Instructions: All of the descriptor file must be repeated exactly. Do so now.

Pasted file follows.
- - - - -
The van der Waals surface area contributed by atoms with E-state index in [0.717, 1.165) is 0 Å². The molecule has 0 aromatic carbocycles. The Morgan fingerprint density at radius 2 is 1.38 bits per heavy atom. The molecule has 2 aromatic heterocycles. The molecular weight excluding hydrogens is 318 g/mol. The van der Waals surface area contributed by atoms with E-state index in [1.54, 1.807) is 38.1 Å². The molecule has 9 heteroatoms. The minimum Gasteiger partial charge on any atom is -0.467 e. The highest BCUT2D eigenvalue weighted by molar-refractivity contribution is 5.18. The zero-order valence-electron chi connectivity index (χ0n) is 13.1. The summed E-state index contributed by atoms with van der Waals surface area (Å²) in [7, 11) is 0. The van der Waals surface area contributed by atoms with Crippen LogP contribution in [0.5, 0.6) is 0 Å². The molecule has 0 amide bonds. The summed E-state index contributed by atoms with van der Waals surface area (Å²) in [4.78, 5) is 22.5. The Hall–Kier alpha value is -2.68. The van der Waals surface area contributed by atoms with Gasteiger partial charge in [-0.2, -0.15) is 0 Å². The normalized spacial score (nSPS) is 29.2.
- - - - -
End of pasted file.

The van der Waals surface area contributed by atoms with E-state index in [0.717, 1.165) is 0 Å². The molecule has 0 aromatic carbocycles. The Morgan fingerprint density at radius 2 is 1.38 bits per heavy atom. The molecule has 2 aromatic heterocycles. The molecular weight excluding hydrogens is 318 g/mol. The van der Waals surface area contributed by atoms with E-state index in [1.54, 1.807) is 38.1 Å². The molecule has 9 heteroatoms. The minimum Gasteiger partial charge on any atom is -0.467 e. The highest BCUT2D eigenvalue weighted by molar-refractivity contribution is 5.18. The zero-order valence-electron chi connectivity index (χ0n) is 13.1. The summed E-state index contributed by atoms with van der Waals surface area (Å²) in [7, 11) is 0. The van der Waals surface area contributed by atoms with Crippen LogP contribution in [0.5, 0.6) is 0 Å². The molecule has 0 amide bonds. The summed E-state index contributed by atoms with van der Waals surface area (Å²) in [4.78, 5) is 22.5. The Hall–Kier alpha value is -2.68. The van der Waals surface area contributed by atoms with Gasteiger partial charge in [-0.2, -0.15) is 0 Å². The normalized spacial score (nSPS) is 29.2.